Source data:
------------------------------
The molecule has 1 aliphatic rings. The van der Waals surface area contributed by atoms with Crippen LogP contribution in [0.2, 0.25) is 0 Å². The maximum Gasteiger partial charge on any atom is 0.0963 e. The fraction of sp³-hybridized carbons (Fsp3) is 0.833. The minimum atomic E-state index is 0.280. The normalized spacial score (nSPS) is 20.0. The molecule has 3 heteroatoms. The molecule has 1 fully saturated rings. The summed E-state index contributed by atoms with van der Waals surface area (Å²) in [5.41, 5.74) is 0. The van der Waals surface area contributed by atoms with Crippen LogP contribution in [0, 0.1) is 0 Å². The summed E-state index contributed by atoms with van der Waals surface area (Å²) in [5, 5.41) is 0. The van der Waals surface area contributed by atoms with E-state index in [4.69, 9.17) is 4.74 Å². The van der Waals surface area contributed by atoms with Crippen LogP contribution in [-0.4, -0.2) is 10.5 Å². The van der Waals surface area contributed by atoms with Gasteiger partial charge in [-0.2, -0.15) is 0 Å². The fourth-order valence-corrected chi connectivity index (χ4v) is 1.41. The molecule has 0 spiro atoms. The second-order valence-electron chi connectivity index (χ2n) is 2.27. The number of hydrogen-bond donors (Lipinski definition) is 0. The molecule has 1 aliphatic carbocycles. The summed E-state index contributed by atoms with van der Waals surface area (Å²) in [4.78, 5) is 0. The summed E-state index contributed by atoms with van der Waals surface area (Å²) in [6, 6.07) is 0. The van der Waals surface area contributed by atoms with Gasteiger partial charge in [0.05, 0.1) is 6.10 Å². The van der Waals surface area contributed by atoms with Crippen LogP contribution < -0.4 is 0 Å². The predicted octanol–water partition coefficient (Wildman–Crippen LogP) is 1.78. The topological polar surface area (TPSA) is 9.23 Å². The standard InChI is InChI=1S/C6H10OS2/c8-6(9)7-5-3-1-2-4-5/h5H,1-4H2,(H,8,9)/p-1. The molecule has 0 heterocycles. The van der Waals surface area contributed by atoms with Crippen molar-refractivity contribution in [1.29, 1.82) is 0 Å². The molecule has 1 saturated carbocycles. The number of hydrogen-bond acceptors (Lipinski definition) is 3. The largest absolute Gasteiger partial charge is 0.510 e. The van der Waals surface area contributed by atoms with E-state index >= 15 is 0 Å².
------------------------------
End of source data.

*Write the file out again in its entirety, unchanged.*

The molecule has 1 aliphatic rings. The van der Waals surface area contributed by atoms with Crippen LogP contribution in [0.2, 0.25) is 0 Å². The maximum Gasteiger partial charge on any atom is 0.0963 e. The fraction of sp³-hybridized carbons (Fsp3) is 0.833. The minimum atomic E-state index is 0.280. The normalized spacial score (nSPS) is 20.0. The molecule has 3 heteroatoms. The molecule has 1 fully saturated rings. The summed E-state index contributed by atoms with van der Waals surface area (Å²) in [5.41, 5.74) is 0. The van der Waals surface area contributed by atoms with Crippen LogP contribution in [0, 0.1) is 0 Å². The summed E-state index contributed by atoms with van der Waals surface area (Å²) in [5, 5.41) is 0. The van der Waals surface area contributed by atoms with E-state index in [4.69, 9.17) is 4.74 Å². The van der Waals surface area contributed by atoms with Crippen LogP contribution in [-0.4, -0.2) is 10.5 Å². The van der Waals surface area contributed by atoms with Gasteiger partial charge in [-0.2, -0.15) is 0 Å². The fourth-order valence-corrected chi connectivity index (χ4v) is 1.41. The molecule has 0 spiro atoms. The second-order valence-electron chi connectivity index (χ2n) is 2.27. The number of hydrogen-bond donors (Lipinski definition) is 0. The molecule has 1 aliphatic carbocycles. The summed E-state index contributed by atoms with van der Waals surface area (Å²) in [4.78, 5) is 0. The summed E-state index contributed by atoms with van der Waals surface area (Å²) in [6, 6.07) is 0. The van der Waals surface area contributed by atoms with Gasteiger partial charge in [0.05, 0.1) is 6.10 Å². The van der Waals surface area contributed by atoms with Crippen LogP contribution < -0.4 is 0 Å². The predicted octanol–water partition coefficient (Wildman–Crippen LogP) is 1.78. The topological polar surface area (TPSA) is 9.23 Å². The standard InChI is InChI=1S/C6H10OS2/c8-6(9)7-5-3-1-2-4-5/h5H,1-4H2,(H,8,9)/p-1. The molecule has 0 heterocycles. The van der Waals surface area contributed by atoms with Crippen molar-refractivity contribution in [1.29, 1.82) is 0 Å². The molecule has 1 saturated carbocycles. The number of hydrogen-bond acceptors (Lipinski definition) is 3. The largest absolute Gasteiger partial charge is 0.510 e. The van der Waals surface area contributed by atoms with E-state index >= 15 is 0 Å².